• Errol's marriage with fiery French actress Lili Damita (read more about her at Allure)
  • Flynn's $100 bet, They Died With Their Boots On (1941) and what de Havilland revealed to Michael Caine
  • How Errol upstaged Olivia in a scene in The Adventures of Robin Hood (1938)
  • Errol's Mommy issues
  • Curtiz's hellish movie sets
  • Gone With the Wind (1939) and how Olivia fought tooth and nail for the part of Melanie!
  • Errol really did not want to be Rhett Butler.
  • Ronald Reagan and the mound of dirt he built to step on to upstage Errol Flynn (LOLing all day). One of the best captions in the whole book!
  • The physical toll the movies took on Errol and Olivia
  • Olivia snubbing sister Joan at the Academy Awards (I could have stared at this picture all day). Joan: Congratulations! Olivia: Bitch, get away from my award!

If you've read this book, please let me know your thoughts. I'd love to hear them. And if you do pick it up, please report back. Make sure you stop by Cliff's blog Immortal Ephemera as he'll be reviewing the book soon.

In the meantime, enjoy the the Errol & Olivia book trailer.

Tuesday, October 12, 2010

Actors with Puppies & some other important stuff

Motion Picture Gems wrote a bit of a nasty post about the Twitter account @ClassicFilmRead. (which has since been taken down.) The blogger points out that there was no announcement about the Twitter feed, no name, no identification, no nothing. Is this person just capitalizing on other's people posts? Why are certain blogs on there but others are not? Who is this Classic Film Reader person anyways?

The answer is, it's ME!

Yes, it's me. I decided to secretly create an RSS-fed Twitter account to help support classic film bloggers who put so much time and effort into their posts, I feel like they should be recognized. And maybe Twitter followers only want classic film posts to read. Maybe they don't want to read about what you ate for breakfast, how much you hate your work and what happened on last night's episode of Mad Men. But you are posting links to your articles on your Twitter along with that other junk. ClassicFilmRead, it's all posts, all the time. That's more opportunities for people to read your work. Please give me a good reason why that is a bad thing, because I would L-O-V-E to hear it!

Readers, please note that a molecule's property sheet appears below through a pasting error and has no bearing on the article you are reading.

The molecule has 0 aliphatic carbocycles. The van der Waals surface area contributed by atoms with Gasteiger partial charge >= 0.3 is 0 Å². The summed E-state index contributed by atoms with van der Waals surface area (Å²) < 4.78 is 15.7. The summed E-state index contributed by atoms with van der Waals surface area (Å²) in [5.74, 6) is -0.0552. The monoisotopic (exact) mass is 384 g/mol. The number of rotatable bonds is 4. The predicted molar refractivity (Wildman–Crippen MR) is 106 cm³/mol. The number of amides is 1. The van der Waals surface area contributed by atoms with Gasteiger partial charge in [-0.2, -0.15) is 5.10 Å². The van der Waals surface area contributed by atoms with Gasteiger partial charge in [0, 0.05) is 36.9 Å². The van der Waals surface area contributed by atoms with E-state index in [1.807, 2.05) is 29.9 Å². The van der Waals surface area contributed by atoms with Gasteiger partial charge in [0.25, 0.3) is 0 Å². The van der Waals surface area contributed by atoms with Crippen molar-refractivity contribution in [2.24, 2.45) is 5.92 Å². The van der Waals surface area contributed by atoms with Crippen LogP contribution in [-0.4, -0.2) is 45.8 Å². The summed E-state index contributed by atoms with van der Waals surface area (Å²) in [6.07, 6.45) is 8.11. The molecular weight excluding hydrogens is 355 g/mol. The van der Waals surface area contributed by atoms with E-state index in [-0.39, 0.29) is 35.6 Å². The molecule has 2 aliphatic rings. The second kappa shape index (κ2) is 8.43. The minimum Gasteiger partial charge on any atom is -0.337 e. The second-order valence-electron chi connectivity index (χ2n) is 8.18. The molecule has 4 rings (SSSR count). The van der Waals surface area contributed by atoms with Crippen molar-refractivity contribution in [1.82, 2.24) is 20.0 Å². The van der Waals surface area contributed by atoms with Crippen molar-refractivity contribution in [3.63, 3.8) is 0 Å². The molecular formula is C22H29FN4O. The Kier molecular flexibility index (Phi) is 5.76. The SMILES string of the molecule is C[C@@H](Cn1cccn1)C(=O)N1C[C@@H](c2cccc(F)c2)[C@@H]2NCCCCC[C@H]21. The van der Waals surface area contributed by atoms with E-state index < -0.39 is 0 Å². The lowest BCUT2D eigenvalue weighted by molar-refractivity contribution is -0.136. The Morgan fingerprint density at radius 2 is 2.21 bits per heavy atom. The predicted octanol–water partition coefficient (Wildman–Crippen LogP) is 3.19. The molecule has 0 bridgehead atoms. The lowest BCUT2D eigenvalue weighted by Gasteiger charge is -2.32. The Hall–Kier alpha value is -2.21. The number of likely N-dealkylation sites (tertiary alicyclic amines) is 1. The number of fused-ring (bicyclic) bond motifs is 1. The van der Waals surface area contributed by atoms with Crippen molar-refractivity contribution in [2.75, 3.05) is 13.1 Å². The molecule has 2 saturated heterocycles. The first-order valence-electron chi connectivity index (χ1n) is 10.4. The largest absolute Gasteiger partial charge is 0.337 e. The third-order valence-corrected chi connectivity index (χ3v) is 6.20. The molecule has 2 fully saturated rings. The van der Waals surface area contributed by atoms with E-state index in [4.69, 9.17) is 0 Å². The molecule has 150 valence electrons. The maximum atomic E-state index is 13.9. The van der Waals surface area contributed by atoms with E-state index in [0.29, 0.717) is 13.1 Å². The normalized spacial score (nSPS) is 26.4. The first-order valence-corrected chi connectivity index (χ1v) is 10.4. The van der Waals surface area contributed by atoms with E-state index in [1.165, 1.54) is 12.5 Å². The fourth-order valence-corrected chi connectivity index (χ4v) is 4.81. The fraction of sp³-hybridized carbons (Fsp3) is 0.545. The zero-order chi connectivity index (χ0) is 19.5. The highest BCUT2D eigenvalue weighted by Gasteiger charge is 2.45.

Also, some folks use their Twitters as Readers. I know sometimes I use Twitter to alert me when a new post is up. And while I depend on Google Reader for most of my blog reading, I get alerted to a larger set of interesting links on Twitter.

I left two big honking clues on the @ClassicFilmRead account. Two images of actresses with wrenches.

First is Bonita Granville.



She's my choice as a profile picture. If you've been reading this blog long enough, you'll know that I dressed up as Bonita Granville - Nancy Drew, wrench and all.

The background is Ginger Rogers.



This is a screen cap that Jonas from All Talking! All Singing! All Dancing! got for me because he knew I loved a classic film actress with a wrench. I used it in my Birthday post for Ginger Rogers.


For those of you who figured and out and kept it to yourselves, thanks for your discretion.

The blogger also likened by @ClassicFilmRead to the Pakistani blog thief that I warned people about a while back. REALLY?! That infuriates me to no end. Because unlike the Pakistani blog thief, each and every one of those RSS-fed tweets contained a prefix naming the blog in question and a link to a blog. You got all the credit! The account was just alerting people to a new post.

You know they would have found you on Google right?

I know KC inquired too. I felt really bad about not telling KC my identity but I didn't think it was necessary to reveal myself. I set up a Twitterfeed account, loaded it up with RSS feeds (even to some blogs I don't care to read), and left it at that. I haven't had many suggestions on what to add, but would have been welcome to add them. With the proliferation of classic film blogs on there, I can't follow them all, I don't know them all and it would be impossible to collect them all. So I put up what I knew and left it at that.

Why didn't I announce it? Why should I have to? I did this as a good deed, not a selfish one, and I didn't want any attention for it. Instead, I get negative attention so now I have to defend myself.

Now I would like to end this post with happy pictures of classic film actors and puppies. Enjoy!


Dirk Bogarde from Discovering Dirk Bogarde


Tony Curtis


Clark Gable


Cary Grant


William Powell


Errol Flynn




Buster Keaton


Humphrey Bogart


John Wayne

Rudolph Valentino 


Paul Newman (oh heck yeah!)



Douglas Fairbanks, Jr. (provided by Noir Girl)

lucynic83:

Gregory Peck

As if he needed a kid and a wagon full of puppies to be more adorable! 

Gregory Peck along with his son and lots of puppies. (provided by @addieread)


Randolph Scott



Robert Cummings (via Classic Montgomery)



Richard Barthelmess (via The Long and Short of It All)



Marlon Brando (via The Long and Short of It All)



Frank Sinatra


Steve McQueen

@QuelleLove Here's one! Sorry @IngyandMillie -I sort of stole this from your blog! Please forgive me! :-D

Bobby Darin (via ClassicForever)